ABOVE THE CURRENT
By now it seems de rigueur that every Olivia Rodrigo album cycle would entail a minor Taylor Swift–related drama—in the case of GUTS, whisper campaigns alleging that barbarous first single “Vampire” is not-so-secretly a broadside against Swiftian pettiness and narcissism. Whether true or not, these allegations aren’t even the most interesting Swift-related data point when it comes to the 20-year-old songwriter’s second album. Just a few weeks prior to its release, Swift unveiled her own updated version of Speak Now, a record she initially wrote and recorded when she was around Rodrigo’s current age. The re-release caused a minor kerfuffle, particularly over a revised line in “Better Than Revenge” that found Swift toning down her adolescent pettiness in favor of something a bit more genteel.
Call it brand management or simply the fruit of wisdom and maturity, but Swift’s “Revenge” dilemma found her torn between expressions of teenage petulance and grown-up clarity. But one of the impressive things about Rodrigo is how she has it both ways, capturing in crisp, evocative language both the brashness of youth and the steady accumulation of insight and experience. Much of GUTS is concerned with the recognition that she’s simultaneously living through the climax and the denouement of her own coming-of-age story: “I know my age and I act like it,” she sneers on opener “All-American Bitch,” a song that finds her angelically reciting Norman Rockwell domesticities, occasionally shattering her own decorum with torrents of punk rock and profanity (“I got class and integrity, just like a goddamn Kennedy, I swear!”). At the other end of the album comes “Teenage Dream,” a song that peels back the placid exterior of Katy Perry’s permanent adolescence to reveal the monster behind the Winkie’s dumpster, so to speak: “When am I gonna stop being wise beyond my years and just start being wise?”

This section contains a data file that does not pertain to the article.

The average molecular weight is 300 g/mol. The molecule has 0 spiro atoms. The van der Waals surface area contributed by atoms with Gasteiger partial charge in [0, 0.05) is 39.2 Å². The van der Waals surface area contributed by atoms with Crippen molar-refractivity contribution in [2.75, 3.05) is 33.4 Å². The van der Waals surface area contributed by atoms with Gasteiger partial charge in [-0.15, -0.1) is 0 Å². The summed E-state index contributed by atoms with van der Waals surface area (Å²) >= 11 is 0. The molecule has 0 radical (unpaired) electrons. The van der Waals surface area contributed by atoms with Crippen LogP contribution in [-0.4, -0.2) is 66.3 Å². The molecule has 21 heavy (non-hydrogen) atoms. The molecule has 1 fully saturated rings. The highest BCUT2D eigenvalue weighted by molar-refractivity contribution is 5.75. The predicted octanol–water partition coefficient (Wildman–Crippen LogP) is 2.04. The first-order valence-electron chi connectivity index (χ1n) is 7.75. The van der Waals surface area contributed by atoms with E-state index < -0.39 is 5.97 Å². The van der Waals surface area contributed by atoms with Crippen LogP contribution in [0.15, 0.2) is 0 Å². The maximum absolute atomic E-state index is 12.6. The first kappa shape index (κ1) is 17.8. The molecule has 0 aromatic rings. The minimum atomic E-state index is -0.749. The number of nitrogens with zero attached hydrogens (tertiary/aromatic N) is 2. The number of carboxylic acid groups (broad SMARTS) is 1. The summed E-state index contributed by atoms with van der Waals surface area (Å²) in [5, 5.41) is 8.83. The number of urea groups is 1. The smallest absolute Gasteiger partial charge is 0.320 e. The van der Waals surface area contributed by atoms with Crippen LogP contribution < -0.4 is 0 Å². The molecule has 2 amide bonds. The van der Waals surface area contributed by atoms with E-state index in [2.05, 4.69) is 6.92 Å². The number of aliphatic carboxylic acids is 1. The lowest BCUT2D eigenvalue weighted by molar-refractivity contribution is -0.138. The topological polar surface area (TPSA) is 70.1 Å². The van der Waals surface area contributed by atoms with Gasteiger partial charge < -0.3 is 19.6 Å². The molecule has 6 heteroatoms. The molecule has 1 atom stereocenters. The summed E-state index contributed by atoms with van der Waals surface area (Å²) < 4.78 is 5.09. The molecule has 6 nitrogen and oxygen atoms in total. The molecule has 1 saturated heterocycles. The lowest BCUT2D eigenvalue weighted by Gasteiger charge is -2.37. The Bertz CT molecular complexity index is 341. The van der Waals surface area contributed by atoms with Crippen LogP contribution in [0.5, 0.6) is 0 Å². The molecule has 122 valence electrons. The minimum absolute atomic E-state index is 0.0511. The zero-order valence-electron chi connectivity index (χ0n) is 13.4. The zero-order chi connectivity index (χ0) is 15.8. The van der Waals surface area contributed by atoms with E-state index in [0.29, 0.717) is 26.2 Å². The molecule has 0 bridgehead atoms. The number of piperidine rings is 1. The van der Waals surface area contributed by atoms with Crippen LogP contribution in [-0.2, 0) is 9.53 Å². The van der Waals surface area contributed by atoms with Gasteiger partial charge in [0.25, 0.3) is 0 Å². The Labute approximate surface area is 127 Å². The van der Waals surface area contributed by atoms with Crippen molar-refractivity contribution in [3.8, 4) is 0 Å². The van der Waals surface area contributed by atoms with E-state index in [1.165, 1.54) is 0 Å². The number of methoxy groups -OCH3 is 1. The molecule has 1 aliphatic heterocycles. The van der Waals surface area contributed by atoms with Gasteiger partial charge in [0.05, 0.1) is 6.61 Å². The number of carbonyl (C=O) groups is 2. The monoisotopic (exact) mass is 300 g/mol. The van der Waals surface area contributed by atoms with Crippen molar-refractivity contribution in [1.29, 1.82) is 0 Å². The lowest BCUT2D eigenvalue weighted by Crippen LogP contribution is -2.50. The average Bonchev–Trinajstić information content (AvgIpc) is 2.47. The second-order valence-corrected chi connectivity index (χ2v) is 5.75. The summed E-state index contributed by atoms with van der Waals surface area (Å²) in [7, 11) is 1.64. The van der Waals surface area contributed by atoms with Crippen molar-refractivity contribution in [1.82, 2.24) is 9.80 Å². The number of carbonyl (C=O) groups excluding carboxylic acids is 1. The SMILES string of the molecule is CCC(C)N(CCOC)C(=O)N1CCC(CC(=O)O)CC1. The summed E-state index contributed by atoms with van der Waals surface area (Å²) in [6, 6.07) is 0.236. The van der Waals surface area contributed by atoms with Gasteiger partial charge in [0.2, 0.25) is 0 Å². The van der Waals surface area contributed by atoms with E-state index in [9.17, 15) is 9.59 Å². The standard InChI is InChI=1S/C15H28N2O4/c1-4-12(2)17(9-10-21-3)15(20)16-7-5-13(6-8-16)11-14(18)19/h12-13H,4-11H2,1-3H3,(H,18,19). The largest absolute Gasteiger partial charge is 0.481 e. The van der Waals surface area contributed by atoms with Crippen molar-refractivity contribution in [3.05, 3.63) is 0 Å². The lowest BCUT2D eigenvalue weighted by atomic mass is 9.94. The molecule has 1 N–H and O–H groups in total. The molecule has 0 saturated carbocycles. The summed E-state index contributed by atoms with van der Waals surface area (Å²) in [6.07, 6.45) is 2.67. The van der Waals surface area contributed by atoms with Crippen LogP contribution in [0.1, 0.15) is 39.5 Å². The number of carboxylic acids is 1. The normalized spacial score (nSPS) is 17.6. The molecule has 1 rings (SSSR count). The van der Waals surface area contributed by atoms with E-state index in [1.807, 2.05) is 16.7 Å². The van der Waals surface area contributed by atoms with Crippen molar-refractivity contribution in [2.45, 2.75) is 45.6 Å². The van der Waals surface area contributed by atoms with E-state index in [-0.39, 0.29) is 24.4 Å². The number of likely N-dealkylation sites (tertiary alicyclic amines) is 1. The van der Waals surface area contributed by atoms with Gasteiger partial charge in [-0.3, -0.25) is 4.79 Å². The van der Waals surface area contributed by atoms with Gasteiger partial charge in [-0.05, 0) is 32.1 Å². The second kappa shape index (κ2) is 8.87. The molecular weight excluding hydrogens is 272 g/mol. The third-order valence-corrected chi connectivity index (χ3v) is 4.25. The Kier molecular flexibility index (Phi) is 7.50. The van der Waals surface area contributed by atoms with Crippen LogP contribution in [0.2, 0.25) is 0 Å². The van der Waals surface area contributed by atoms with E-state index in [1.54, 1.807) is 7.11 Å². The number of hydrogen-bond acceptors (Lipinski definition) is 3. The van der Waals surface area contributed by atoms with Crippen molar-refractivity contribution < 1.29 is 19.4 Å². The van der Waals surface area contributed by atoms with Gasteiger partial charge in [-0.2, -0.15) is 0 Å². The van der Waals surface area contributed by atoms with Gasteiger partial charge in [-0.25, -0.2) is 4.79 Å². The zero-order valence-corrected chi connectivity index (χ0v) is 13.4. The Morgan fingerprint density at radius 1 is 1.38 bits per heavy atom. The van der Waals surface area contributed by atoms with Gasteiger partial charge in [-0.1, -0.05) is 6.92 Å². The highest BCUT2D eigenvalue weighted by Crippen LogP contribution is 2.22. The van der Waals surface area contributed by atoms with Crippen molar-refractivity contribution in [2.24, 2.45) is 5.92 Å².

GUTS isn’t just a wiser album than SOUR was; song for song and line for line, it’s also sharper, meaner, funnier, more assured, more pleasurable, and more persuasive that Rodrigo is operating on a plane of her own. She once again worked exclusively with producer Dan Nigro, eschewing the committee approach taken by so many pop records in 2023. Keeping her circle of collaborators so small ensures a consistency of sound, a spirit of spontaneity, and a coalescence around Rorrigo’s strengths: GUTS is stacked with spiky rock and roll tunes, prickly piano-based confessionals, and the occasional callback to Rodrigo’s apprenticeship in musical theater.
Much of it was tracked with a live band in Nigro’s home studio, lending a credible garage-rock (or at the very least mall-rock) energy to the upbeat numbers. For those who are open to taking teenage pop seriously but also have a preference for music made with “real instruments,” Rodrigo is the singular center of the Venn diagram; there’s considerable delight in imagining that she has single-handedly introduced an entire generation to guitar-based music, an achievement that’s helped her win famous fans like Jack White and Kathleen Hanna. Even the album’s tight 39-minute runtime feels appealingly anachronistic: GUTS is very much an album with a distinct beginning, middle, and end, not a malleable playlist or an unfocused data dump.